I thought you looked more like the Good Witch of the East, myself.

I had on a big tiara and this tight-fitting dress with big sequins and a big white fox and great, big harlequin sunglasses. The next morning, Mr. Blackwell said on the radio, "Lily Tomlin, we don't wear tiaras."

Can you talk about your role in Woody Allen's new film, Shadows and Fog?

Well, Woody had this extraordinary set built on a soundstage. It's a European city around 1920, complete with cobblestones, gaslights, bridges and ponds. It's foggy, and there's a Jack the Ripper kind of character in the plot. I must say I've only deduced all this by talking to other actors and comparing notes — none of us knew anything that was going on. Each of us just got our individual pages of dialogue — Woody doesn't give out complete scripts. In the film, Jodie Foster, Kathy Bates and I play prostitutes. The only bad thing is that I smoke cigarettes in the movie and I was violently sick.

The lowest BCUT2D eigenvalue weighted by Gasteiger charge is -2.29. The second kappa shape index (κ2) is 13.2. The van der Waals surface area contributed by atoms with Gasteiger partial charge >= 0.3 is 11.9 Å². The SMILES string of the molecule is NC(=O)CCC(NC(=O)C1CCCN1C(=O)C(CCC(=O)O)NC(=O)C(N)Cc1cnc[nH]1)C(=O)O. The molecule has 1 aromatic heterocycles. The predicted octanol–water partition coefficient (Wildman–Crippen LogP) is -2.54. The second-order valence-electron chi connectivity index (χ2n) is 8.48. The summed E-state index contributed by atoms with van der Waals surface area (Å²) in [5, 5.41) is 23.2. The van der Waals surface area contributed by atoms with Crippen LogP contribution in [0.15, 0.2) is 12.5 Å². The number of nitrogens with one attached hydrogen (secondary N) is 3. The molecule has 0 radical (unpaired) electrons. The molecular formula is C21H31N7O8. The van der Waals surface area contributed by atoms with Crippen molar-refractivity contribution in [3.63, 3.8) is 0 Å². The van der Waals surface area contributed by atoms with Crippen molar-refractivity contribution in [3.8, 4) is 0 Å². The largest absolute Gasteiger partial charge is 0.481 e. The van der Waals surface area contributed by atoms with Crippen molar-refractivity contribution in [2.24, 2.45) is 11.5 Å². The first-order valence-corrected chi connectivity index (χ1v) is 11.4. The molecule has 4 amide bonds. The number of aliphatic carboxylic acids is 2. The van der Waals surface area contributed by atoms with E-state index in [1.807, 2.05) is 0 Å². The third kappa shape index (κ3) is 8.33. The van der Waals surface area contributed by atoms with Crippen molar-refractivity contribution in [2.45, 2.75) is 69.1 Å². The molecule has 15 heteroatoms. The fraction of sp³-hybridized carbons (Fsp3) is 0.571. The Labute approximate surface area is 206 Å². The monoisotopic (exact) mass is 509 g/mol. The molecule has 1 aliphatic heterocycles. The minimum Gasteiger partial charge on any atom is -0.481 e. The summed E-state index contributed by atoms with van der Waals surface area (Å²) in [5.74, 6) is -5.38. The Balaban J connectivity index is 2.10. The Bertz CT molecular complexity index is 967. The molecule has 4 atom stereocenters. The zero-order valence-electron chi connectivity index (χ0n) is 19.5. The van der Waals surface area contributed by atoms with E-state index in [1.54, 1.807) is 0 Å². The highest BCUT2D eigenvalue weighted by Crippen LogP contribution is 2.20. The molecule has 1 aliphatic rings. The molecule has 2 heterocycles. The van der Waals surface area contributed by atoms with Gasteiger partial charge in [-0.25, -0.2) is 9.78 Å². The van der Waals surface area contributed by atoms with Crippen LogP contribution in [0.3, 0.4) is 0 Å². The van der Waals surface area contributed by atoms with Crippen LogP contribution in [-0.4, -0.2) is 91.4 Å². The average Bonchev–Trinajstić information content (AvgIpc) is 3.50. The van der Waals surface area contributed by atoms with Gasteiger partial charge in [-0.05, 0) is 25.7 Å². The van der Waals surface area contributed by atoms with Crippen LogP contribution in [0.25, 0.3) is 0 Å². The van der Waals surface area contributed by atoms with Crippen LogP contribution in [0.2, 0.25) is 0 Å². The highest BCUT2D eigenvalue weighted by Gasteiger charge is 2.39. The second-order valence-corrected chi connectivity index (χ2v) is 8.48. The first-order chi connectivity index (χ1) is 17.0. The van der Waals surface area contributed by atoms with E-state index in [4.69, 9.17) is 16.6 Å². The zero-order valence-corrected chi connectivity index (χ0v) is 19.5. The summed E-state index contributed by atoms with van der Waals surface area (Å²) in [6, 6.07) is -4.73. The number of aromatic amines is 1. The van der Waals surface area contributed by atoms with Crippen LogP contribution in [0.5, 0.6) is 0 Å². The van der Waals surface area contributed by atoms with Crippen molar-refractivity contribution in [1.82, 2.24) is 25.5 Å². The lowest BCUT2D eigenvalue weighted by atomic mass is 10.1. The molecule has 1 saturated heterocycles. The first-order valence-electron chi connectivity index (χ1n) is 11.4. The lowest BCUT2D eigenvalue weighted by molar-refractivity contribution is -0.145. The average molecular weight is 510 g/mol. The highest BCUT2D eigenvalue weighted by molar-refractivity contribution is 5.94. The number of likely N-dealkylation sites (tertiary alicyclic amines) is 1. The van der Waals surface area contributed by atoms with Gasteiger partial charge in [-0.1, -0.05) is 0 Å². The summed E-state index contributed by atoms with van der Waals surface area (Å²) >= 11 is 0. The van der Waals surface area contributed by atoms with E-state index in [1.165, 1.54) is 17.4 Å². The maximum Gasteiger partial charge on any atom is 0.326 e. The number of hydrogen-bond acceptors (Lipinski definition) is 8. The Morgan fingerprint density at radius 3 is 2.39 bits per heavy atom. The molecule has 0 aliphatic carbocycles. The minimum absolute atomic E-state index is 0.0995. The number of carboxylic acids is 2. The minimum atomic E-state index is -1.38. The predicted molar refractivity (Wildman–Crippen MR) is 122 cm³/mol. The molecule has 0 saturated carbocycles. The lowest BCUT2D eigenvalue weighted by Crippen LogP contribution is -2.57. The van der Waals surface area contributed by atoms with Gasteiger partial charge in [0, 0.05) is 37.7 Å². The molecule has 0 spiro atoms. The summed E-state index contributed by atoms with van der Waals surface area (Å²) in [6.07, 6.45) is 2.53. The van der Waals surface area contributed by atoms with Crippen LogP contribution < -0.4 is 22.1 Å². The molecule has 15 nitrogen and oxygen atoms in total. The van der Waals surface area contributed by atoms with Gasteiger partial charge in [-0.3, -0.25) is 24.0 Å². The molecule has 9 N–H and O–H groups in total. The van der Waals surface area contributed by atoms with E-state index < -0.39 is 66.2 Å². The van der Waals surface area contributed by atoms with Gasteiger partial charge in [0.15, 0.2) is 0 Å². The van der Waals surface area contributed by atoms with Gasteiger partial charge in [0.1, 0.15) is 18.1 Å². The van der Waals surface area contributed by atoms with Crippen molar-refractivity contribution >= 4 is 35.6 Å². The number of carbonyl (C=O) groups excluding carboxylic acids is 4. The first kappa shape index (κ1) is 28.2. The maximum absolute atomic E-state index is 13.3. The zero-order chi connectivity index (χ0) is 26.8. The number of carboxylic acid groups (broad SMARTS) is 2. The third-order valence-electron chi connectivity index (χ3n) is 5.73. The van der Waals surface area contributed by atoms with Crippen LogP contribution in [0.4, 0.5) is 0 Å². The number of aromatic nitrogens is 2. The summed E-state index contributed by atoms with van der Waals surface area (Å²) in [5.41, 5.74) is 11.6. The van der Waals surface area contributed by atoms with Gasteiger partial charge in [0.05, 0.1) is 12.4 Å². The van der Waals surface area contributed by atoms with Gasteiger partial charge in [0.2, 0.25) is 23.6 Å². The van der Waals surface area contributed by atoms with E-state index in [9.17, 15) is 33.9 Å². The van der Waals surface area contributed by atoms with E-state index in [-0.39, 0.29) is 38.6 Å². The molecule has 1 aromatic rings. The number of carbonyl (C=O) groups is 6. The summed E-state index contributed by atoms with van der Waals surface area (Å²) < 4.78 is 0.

You inhabit your roles so naturally, it seems like you make it up as you go.

No one practices more than I do. In the beginning I was forced to make up stuff, but it was mediocre. As soon as I met Jane [Wagner], everything took a leap — because she's far superior to me... in verbal acuity. [laughs] I'll spend the rest of my life explaining that Jane is the writer and I don't write. We both have the same sensibility; she's just a lot smarter. She combines everything — it's funny, satiric, passionate, emotional, and it's poetic.

How have you kept a working relationship and a personal relationship going for so long? Don't you ever want to kill her at the end of a long, hard day?